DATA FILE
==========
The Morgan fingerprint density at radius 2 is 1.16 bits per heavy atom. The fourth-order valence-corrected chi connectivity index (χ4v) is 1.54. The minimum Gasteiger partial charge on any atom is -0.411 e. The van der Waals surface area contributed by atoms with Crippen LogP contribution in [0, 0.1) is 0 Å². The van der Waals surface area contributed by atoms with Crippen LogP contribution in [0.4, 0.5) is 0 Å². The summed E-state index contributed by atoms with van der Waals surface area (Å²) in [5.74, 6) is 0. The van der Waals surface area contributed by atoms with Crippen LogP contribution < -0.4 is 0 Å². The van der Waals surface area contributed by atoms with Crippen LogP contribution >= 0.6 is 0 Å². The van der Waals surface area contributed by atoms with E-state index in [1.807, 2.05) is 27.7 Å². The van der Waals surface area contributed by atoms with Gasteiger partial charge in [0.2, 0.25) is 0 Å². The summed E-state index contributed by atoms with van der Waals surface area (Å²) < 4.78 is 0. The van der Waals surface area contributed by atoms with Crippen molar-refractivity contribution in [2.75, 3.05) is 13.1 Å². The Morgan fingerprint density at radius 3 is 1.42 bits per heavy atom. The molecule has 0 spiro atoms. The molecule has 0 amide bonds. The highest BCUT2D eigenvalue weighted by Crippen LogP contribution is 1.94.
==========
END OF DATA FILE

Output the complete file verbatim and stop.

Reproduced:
The Morgan fingerprint density at radius 2 is 1.16 bits per heavy atom. The fourth-order valence-corrected chi connectivity index (χ4v) is 1.54. The minimum Gasteiger partial charge on any atom is -0.411 e. The van der Waals surface area contributed by atoms with Crippen LogP contribution in [0, 0.1) is 0 Å². The van der Waals surface area contributed by atoms with Crippen LogP contribution in [0.4, 0.5) is 0 Å². The summed E-state index contributed by atoms with van der Waals surface area (Å²) in [5.74, 6) is 0. The van der Waals surface area contributed by atoms with Crippen LogP contribution < -0.4 is 0 Å². The van der Waals surface area contributed by atoms with Crippen LogP contribution >= 0.6 is 0 Å². The van der Waals surface area contributed by atoms with E-state index in [1.807, 2.05) is 27.7 Å². The van der Waals surface area contributed by atoms with Gasteiger partial charge in [0.2, 0.25) is 0 Å². The summed E-state index contributed by atoms with van der Waals surface area (Å²) < 4.78 is 0. The van der Waals surface area contributed by atoms with Crippen molar-refractivity contribution in [2.75, 3.05) is 13.1 Å². The Morgan fingerprint density at radius 3 is 1.42 bits per heavy atom. The molecule has 0 spiro atoms. The molecule has 0 amide bonds. The highest BCUT2D eigenvalue weighted by Crippen LogP contribution is 1.94.